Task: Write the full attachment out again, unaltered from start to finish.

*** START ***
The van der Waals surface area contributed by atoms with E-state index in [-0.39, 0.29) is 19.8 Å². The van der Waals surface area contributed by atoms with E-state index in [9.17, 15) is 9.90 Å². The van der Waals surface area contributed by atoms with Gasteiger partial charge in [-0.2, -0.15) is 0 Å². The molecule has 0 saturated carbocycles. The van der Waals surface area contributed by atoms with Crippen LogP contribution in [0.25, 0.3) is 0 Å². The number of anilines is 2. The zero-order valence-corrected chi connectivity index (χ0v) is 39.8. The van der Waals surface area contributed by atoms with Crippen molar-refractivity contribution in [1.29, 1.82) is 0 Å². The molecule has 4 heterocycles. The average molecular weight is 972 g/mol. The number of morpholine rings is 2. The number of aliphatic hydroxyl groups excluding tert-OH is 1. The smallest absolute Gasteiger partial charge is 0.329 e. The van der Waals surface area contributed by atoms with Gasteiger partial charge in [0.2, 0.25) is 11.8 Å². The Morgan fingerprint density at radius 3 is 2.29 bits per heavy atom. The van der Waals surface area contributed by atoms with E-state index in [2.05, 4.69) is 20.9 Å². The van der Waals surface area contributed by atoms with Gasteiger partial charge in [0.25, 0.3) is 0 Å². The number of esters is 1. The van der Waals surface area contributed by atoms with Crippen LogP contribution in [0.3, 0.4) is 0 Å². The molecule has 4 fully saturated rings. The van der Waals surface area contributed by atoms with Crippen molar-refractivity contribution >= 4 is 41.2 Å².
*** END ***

The van der Waals surface area contributed by atoms with E-state index in [-0.39, 0.29) is 19.8 Å². The van der Waals surface area contributed by atoms with E-state index in [9.17, 15) is 9.90 Å². The van der Waals surface area contributed by atoms with Gasteiger partial charge in [-0.2, -0.15) is 0 Å². The molecule has 0 saturated carbocycles. The van der Waals surface area contributed by atoms with Crippen LogP contribution in [0.25, 0.3) is 0 Å². The number of anilines is 2. The zero-order valence-corrected chi connectivity index (χ0v) is 39.8. The van der Waals surface area contributed by atoms with Crippen molar-refractivity contribution in [1.29, 1.82) is 0 Å². The molecule has 4 heterocycles. The average molecular weight is 972 g/mol. The number of morpholine rings is 2. The number of aliphatic hydroxyl groups excluding tert-OH is 1. The smallest absolute Gasteiger partial charge is 0.329 e. The van der Waals surface area contributed by atoms with Gasteiger partial charge in [0.2, 0.25) is 11.8 Å². The Morgan fingerprint density at radius 3 is 2.29 bits per heavy atom. The van der Waals surface area contributed by atoms with E-state index in [2.05, 4.69) is 20.9 Å². The van der Waals surface area contributed by atoms with Gasteiger partial charge in [0.25, 0.3) is 0 Å². The number of esters is 1. The van der Waals surface area contributed by atoms with Crippen LogP contribution in [0.3, 0.4) is 0 Å². The molecule has 4 fully saturated rings. The van der Waals surface area contributed by atoms with Crippen molar-refractivity contribution >= 4 is 41.2 Å².